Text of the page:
Showing posts from February, 2010

Where are all the "Happy Adoptees?"

"Where are all the happy adoptees? Aren't there any left who are grateful?" one woman wonders in the comments section after reading adult adoptee comments on a New York Times blog. I couldn't help but be amused by this comment as the comments were not really all that "angry."  They simply seemed to have a non-stereotypical take on the adoption story presented.  Adoptees expressed things like loss, ambivalence, and--dare I say it--disagreed with the author in some regard and her portrayal of an adoption issue. "Angry adoptee" is universally defined as someone who expresses anything negative about adoption. It is said that these adoptees have had "bad adoptive parents" and "bad experiences" because they express a feeling of loss or point out a social or policy in adoption.  As an adoptee, sometimes it seems like people believe that the loving family I received through adoption must be repaid to society through my silence.  I am

Dear Fellow Christian, it's not the Same Adoption

"We're all adopted!" I've heard ministers say from the pulpit countless times. The congregation would emphatically nod its head in agreement.  This never sat right with me, even as a child.  I felt somewhat belittled by this claim of false empathy to my experience. I knew that spiritual adoption was not the same as physical adoption on earth. Christians praise God for their redemption from sin and for redemption from the impending inevitability of hell for the unsaved that sin brings.  Salvation saves a Christian from the clutches of sin and brings them home to God's family. Perhaps when we judge single-parenthood poorly (or as second-best) and perpetuate the stigmas against being poor it is easy to make the connection of adoptees likewise being "redeemed" from something horrible.  Many Christians take physical adoption as a charge from God due to the parallel we make to spiritual adoption. I ask fellow Christians to take a closer look before deci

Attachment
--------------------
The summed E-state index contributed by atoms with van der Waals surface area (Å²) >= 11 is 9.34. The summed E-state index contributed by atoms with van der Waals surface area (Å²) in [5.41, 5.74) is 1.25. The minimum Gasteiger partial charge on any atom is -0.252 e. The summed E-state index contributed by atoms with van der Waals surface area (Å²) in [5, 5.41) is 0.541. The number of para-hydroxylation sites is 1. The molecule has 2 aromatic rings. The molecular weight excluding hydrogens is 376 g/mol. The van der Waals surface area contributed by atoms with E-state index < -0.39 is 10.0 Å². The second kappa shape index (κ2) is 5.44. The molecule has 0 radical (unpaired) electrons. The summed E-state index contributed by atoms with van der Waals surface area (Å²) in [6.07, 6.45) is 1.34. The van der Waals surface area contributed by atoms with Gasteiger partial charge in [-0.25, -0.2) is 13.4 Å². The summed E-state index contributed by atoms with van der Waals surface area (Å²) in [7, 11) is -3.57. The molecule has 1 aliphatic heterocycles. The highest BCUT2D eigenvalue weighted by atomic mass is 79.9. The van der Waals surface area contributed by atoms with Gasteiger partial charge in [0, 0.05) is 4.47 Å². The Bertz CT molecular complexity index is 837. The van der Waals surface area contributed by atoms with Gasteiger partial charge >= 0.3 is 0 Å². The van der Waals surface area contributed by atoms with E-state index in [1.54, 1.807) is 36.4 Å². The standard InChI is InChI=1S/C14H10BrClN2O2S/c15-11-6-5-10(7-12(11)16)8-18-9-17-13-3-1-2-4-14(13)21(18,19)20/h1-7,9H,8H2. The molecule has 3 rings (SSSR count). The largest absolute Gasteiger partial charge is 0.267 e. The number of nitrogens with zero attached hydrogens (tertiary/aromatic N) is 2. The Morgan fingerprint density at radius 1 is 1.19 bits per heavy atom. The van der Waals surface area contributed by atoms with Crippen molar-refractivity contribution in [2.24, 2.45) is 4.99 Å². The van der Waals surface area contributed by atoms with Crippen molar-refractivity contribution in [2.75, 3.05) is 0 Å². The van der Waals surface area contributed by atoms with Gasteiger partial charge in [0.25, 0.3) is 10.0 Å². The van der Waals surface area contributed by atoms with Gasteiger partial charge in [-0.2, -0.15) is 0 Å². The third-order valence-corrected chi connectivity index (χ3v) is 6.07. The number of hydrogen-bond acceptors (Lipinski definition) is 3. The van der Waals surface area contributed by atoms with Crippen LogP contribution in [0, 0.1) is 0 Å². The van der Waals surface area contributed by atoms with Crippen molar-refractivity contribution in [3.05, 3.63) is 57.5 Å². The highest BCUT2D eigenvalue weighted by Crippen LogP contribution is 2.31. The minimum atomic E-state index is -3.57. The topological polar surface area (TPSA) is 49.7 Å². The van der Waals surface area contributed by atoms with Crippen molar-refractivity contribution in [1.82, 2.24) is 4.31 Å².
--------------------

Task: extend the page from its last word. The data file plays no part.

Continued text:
Baptist Missionaries Jailed in Haiti: When the Shoe is on the Other Foot

( Photo credit ) A distressed Laura Silsby currently pleads from captivity in Haiti that she and the 9 other members of her Baptist-church-based group "did nothing wrong." She claims that they came out of love in their heart for these children. She tells an interrogator "we did not understand all your rules." She is upset by the fact that the laws in Haiti are so confusing and that the Haitian lawyer appointed to her does not even speak English. She thought that her group could come in, take children out of Haiti for adoption, and that her benevolence was enough to conquer any details she had missed. These children, many of which were crying out for their mothers in a language their 10 Baptist "rescuers" couldn't understand, were were taken with the intention of being adopted to families in the U.S.  Clearly lacking humility and a respect for another culture, they sought to take these children out of their Haiti without looking for their Haitia